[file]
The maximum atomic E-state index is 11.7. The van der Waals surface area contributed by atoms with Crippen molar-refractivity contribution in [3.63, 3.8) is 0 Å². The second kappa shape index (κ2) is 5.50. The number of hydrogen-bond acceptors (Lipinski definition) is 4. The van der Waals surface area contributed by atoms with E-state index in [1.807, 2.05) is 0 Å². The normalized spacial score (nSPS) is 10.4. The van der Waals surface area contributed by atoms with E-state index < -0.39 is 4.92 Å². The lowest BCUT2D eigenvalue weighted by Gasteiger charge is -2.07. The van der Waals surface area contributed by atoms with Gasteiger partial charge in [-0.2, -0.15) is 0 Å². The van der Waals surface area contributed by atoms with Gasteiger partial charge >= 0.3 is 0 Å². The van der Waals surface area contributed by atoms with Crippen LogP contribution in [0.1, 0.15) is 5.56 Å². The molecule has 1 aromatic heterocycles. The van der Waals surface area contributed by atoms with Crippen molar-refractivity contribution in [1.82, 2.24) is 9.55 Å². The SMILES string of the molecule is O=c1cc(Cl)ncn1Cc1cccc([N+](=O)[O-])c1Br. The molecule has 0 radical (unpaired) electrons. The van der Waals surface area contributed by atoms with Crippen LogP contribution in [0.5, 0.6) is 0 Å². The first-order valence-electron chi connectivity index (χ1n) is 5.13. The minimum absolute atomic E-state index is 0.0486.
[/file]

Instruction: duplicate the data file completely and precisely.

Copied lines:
The maximum atomic E-state index is 11.7. The van der Waals surface area contributed by atoms with Crippen molar-refractivity contribution in [3.63, 3.8) is 0 Å². The second kappa shape index (κ2) is 5.50. The number of hydrogen-bond acceptors (Lipinski definition) is 4. The van der Waals surface area contributed by atoms with E-state index in [1.807, 2.05) is 0 Å². The normalized spacial score (nSPS) is 10.4. The van der Waals surface area contributed by atoms with E-state index < -0.39 is 4.92 Å². The lowest BCUT2D eigenvalue weighted by Gasteiger charge is -2.07. The van der Waals surface area contributed by atoms with Gasteiger partial charge in [-0.2, -0.15) is 0 Å². The van der Waals surface area contributed by atoms with Gasteiger partial charge >= 0.3 is 0 Å². The van der Waals surface area contributed by atoms with Crippen LogP contribution in [0.1, 0.15) is 5.56 Å². The molecule has 1 aromatic heterocycles. The van der Waals surface area contributed by atoms with Crippen molar-refractivity contribution in [1.82, 2.24) is 9.55 Å². The SMILES string of the molecule is O=c1cc(Cl)ncn1Cc1cccc([N+](=O)[O-])c1Br. The molecule has 0 radical (unpaired) electrons. The van der Waals surface area contributed by atoms with Crippen LogP contribution in [0.5, 0.6) is 0 Å². The first-order valence-electron chi connectivity index (χ1n) is 5.13. The minimum absolute atomic E-state index is 0.0486.